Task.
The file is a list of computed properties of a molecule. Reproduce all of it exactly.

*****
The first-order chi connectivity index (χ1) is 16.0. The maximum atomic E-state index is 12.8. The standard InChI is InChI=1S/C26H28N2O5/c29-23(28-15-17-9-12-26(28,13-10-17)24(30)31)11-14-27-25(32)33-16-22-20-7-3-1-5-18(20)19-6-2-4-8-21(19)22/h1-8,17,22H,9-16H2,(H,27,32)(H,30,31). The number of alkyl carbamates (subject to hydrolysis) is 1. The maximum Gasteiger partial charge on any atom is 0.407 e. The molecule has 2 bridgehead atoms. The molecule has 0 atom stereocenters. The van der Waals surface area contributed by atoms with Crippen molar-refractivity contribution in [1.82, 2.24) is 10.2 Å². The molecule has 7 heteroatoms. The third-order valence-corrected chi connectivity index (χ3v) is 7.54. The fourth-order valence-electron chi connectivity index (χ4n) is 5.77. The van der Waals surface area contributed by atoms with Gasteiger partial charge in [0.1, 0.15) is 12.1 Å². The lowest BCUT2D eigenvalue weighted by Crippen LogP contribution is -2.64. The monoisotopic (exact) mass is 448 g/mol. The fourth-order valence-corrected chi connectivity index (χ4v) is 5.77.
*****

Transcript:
The first-order chi connectivity index (χ1) is 16.0. The maximum atomic E-state index is 12.8. The standard InChI is InChI=1S/C26H28N2O5/c29-23(28-15-17-9-12-26(28,13-10-17)24(30)31)11-14-27-25(32)33-16-22-20-7-3-1-5-18(20)19-6-2-4-8-21(19)22/h1-8,17,22H,9-16H2,(H,27,32)(H,30,31). The number of alkyl carbamates (subject to hydrolysis) is 1. The maximum Gasteiger partial charge on any atom is 0.407 e. The molecule has 2 bridgehead atoms. The molecule has 0 atom stereocenters. The van der Waals surface area contributed by atoms with Crippen molar-refractivity contribution in [1.82, 2.24) is 10.2 Å². The molecule has 7 heteroatoms. The third-order valence-corrected chi connectivity index (χ3v) is 7.54. The fourth-order valence-electron chi connectivity index (χ4n) is 5.77. The van der Waals surface area contributed by atoms with Gasteiger partial charge in [0.1, 0.15) is 12.1 Å². The lowest BCUT2D eigenvalue weighted by Crippen LogP contribution is -2.64. The monoisotopic (exact) mass is 448 g/mol. The fourth-order valence-corrected chi connectivity index (χ4v) is 5.77.